Justification of Red List Category
The vocalisations of this secretive species are still unknown, and its distribution and abundance hence remain poorly understood. However, its population is believed to be small, fragmented, and undergoing a continuing decline, qualifying it as Vulnerable.
The population is assumed to fall in the band 2,500-9,999 mature individuals based on the low numbers usually recorded at the relatively small number of known localities with recent records, where it is described as rare to fairly common. This equates to 3,750-14,999 individuals, rounded here to 3,500-15,000 individuals. Verification of this estimate is desirable.
It was formerly locally frequent to abundant in Buenos Aires, but is now rare to fairly common. This may be partly attributable to a paucity of observers, but there seem to have been declines (or perhaps birds are just highly mobile in optimum habitat) at the relatively well-watched sites of Punta Rasa and the río Luján (M. Pearman in litt. 1999). Based on this information, a slow decline is suspected.
Porzana spiloptera occurs in Argentina (Corrientes-Chaco [Chatellenaz and Zaninovich 2009], San Juan, San Luis [Lucero 2013], Córdoba, Entre Ríos, Buenos Aires and Santa Cruz, with one collected in Santa Fe in 1906, unconfirmed historical records from Mendoza [Chebez et al. 2008], and a presumed vagrant in Chubut), Uruguay (Canelones, Colonia, Maldonado and Montevideo, but none since 1973) and Brazil (recent records from two sites in Rio Grande do Sul) (Cuello and Gerzenstein 1962, Escalante 1983, Arballo and Cravino 1999, A. B. Azpiroz in litt. 1999, J. C. Chebez in litt. 1999, S. B. Scherer per G. A. Bencke in litt. 2000). Records from La Rioja and Río Negro, Argentina, are thought to refer to L. jamaicensis (Martinez et al. 1997, Chebez et al. 2008, Pagano et al. 2011, Lucero 2013). It is relatively widespread (16 localities in Buenos Aires with recent records from eight), but all records refer to 1-2 birds. It was formerly locally frequent to abundant in Buenos Aires, but is now rare to fairly common. This may be partly attributable to a paucity of observers, but there seem to have been declines (or perhaps birds are just highly mobile in search of optimum habitat) at the relatively well-watched sites of Punta Rasa and the río Luján (M. Pearman in litt. 1999).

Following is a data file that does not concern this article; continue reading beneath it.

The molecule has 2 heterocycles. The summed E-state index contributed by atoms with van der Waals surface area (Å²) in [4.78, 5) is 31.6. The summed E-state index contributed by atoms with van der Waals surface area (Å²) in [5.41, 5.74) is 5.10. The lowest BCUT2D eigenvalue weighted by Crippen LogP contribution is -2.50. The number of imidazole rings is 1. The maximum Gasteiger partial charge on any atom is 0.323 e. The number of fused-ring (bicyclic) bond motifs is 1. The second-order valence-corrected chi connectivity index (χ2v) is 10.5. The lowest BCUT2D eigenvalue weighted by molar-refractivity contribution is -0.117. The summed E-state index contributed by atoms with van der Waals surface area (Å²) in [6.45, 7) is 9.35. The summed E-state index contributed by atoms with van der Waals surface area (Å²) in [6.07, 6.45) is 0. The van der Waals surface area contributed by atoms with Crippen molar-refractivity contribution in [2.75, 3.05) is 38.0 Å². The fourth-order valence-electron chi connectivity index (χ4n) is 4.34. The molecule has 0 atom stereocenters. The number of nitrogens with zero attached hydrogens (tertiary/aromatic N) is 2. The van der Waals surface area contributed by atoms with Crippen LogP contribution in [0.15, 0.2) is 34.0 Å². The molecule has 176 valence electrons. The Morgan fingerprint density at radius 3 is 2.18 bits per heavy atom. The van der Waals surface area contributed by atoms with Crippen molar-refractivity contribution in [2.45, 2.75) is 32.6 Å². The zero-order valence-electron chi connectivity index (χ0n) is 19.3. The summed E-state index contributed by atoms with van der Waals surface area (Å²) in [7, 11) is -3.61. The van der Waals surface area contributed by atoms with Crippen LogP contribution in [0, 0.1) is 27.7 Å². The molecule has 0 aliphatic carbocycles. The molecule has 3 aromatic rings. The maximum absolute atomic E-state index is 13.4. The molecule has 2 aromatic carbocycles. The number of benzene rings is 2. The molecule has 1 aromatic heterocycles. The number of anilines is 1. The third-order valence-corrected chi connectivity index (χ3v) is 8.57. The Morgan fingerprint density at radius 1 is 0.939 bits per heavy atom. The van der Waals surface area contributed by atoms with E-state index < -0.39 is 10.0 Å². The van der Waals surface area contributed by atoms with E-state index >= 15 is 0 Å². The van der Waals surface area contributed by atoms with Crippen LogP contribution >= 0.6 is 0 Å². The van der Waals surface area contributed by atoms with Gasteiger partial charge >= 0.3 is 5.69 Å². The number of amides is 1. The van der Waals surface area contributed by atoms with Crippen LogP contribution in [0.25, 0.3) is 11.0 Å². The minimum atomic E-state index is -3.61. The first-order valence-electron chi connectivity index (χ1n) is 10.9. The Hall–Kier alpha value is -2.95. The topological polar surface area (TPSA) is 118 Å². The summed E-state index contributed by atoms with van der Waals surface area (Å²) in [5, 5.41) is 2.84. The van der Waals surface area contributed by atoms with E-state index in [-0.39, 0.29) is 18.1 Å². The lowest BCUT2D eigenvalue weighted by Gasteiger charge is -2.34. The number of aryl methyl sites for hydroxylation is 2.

It occurs in temporary and tidal marshes, swamps, wet marshy meadows, and wet to dry grassland. In Argentina, it associates with cord grass Spartina densiflora (up to 70 cm tall) in areas of permanent, brackish surface water (Martinez et al. 1997). It has been found in seasonally wet grasslands of Spartina and Juncus acutus (Martinez et al. 1997), and has been flushed from Paspalum grass.
There is land reclamation for agriculture, and high levels of grazing and burning. At Punta Rasa, a recreational development project has resulted in an increase in visitors. Mar Chiquita, Buenos Aires, has been flooded. Birds seem to disappear for up to one year after burning (Martinez et al. 1997). In the early 1990s, cattle-grazing displaced birds at río Luján (M. Pearman in litt. 1999). Crake are regularly trapped in Buenos Aires, but there is no evidence that this species is caught (M. Pearman in litt. 1999).
Conservation Actions Underway
Most records are from Mar Chiquita Biosphere Reserve (Buenos Aires), Mar Chiquita Ramsar Biosphere Reserve (Córdoba), Punta Rasa Biological Station and the Otamendi Strict Nature Reserve. It occurs in Lagoa do Peixe National Park, Brazil (S. B. Scherer per G. A. Bencke in litt. 2000). It is protected under Uruguayan law.
15 cm. Tiny, dark crake. Brown upperparts striped blackish. Dark wings with whitish barring on coverts, visible in flight. Plumbeous underparts. Darker belly barred white. Dark greenish bill, grey legs washed green. Similar spp. Ash-throated Crake P. albicollis is considerably larger and without markings in the wing. Black Crake Laterallus jamaicensis is smaller and darker, with rufous on nape and back. Voice Unknown.
Text account compilers
Pilgrim, J., Pople, R., Sharpe, C J, Symes, A.
Chebez, J., Pearman, M., Scherer, S., Azpiroz, A.
BirdLife International (2018) Species factsheet: Porzana spiloptera. Downloaded from http://www.birdlife.org on 19/03/2018. Recommended citation for factsheets for more than one species: BirdLife International (2018) IUCN Red List for birds. Downloaded from http://www.birdlife.org on 19/03/2018.